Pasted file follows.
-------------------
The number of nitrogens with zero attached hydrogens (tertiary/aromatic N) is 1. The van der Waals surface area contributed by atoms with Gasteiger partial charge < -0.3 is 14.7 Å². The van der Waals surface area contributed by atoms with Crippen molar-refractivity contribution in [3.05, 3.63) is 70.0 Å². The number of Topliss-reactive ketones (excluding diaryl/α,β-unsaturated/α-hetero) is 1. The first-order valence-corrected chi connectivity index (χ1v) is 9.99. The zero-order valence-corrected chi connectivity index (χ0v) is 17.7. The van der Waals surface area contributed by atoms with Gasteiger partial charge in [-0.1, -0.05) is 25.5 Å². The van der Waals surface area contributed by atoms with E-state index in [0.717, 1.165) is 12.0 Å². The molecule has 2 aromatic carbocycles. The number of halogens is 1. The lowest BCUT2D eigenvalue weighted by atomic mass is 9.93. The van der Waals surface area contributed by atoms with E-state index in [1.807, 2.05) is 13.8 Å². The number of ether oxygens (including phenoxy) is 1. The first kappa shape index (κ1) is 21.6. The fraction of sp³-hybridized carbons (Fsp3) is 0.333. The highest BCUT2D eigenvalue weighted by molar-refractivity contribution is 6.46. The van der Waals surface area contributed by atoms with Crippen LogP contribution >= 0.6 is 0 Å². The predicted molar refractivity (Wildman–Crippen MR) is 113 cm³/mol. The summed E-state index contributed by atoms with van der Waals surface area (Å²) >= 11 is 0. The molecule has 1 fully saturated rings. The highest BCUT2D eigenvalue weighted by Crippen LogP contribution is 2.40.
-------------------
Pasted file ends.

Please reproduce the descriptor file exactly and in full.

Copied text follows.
The number of nitrogens with zero attached hydrogens (tertiary/aromatic N) is 1. The van der Waals surface area contributed by atoms with Gasteiger partial charge < -0.3 is 14.7 Å². The van der Waals surface area contributed by atoms with Crippen molar-refractivity contribution in [3.05, 3.63) is 70.0 Å². The number of Topliss-reactive ketones (excluding diaryl/α,β-unsaturated/α-hetero) is 1. The first-order valence-corrected chi connectivity index (χ1v) is 9.99. The zero-order valence-corrected chi connectivity index (χ0v) is 17.7. The van der Waals surface area contributed by atoms with Gasteiger partial charge in [-0.1, -0.05) is 25.5 Å². The van der Waals surface area contributed by atoms with E-state index in [0.717, 1.165) is 12.0 Å². The molecule has 2 aromatic carbocycles. The number of halogens is 1. The lowest BCUT2D eigenvalue weighted by atomic mass is 9.93. The van der Waals surface area contributed by atoms with E-state index in [1.807, 2.05) is 13.8 Å². The number of ether oxygens (including phenoxy) is 1. The first kappa shape index (κ1) is 21.6. The fraction of sp³-hybridized carbons (Fsp3) is 0.333. The highest BCUT2D eigenvalue weighted by molar-refractivity contribution is 6.46. The van der Waals surface area contributed by atoms with Crippen LogP contribution >= 0.6 is 0 Å². The predicted molar refractivity (Wildman–Crippen MR) is 113 cm³/mol. The summed E-state index contributed by atoms with van der Waals surface area (Å²) >= 11 is 0. The molecule has 1 fully saturated rings. The highest BCUT2D eigenvalue weighted by Crippen LogP contribution is 2.40.